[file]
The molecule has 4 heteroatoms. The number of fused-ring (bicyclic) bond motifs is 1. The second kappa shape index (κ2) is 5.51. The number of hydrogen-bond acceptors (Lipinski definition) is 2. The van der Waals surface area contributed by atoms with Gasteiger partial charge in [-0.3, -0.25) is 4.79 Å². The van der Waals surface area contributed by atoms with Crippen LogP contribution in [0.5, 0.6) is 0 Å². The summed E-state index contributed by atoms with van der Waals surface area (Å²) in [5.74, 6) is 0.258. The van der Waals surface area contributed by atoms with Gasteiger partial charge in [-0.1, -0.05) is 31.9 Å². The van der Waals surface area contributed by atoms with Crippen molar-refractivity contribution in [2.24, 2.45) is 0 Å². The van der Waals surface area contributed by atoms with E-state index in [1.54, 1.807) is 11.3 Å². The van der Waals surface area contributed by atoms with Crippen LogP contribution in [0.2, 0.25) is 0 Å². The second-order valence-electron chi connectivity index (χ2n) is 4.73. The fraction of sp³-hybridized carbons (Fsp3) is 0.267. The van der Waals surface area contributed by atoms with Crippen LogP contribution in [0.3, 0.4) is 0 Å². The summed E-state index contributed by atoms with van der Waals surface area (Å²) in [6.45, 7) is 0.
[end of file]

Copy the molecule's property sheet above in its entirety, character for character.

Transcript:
The molecule has 4 heteroatoms. The number of fused-ring (bicyclic) bond motifs is 1. The second kappa shape index (κ2) is 5.51. The number of hydrogen-bond acceptors (Lipinski definition) is 2. The van der Waals surface area contributed by atoms with Gasteiger partial charge in [-0.3, -0.25) is 4.79 Å². The van der Waals surface area contributed by atoms with Crippen LogP contribution in [0.5, 0.6) is 0 Å². The summed E-state index contributed by atoms with van der Waals surface area (Å²) in [5.74, 6) is 0.258. The van der Waals surface area contributed by atoms with Gasteiger partial charge in [-0.1, -0.05) is 31.9 Å². The van der Waals surface area contributed by atoms with Crippen molar-refractivity contribution in [2.24, 2.45) is 0 Å². The van der Waals surface area contributed by atoms with E-state index in [1.54, 1.807) is 11.3 Å². The van der Waals surface area contributed by atoms with Crippen LogP contribution in [0.2, 0.25) is 0 Å². The second-order valence-electron chi connectivity index (χ2n) is 4.73. The fraction of sp³-hybridized carbons (Fsp3) is 0.267. The van der Waals surface area contributed by atoms with Crippen LogP contribution in [0.3, 0.4) is 0 Å². The summed E-state index contributed by atoms with van der Waals surface area (Å²) in [6.45, 7) is 0.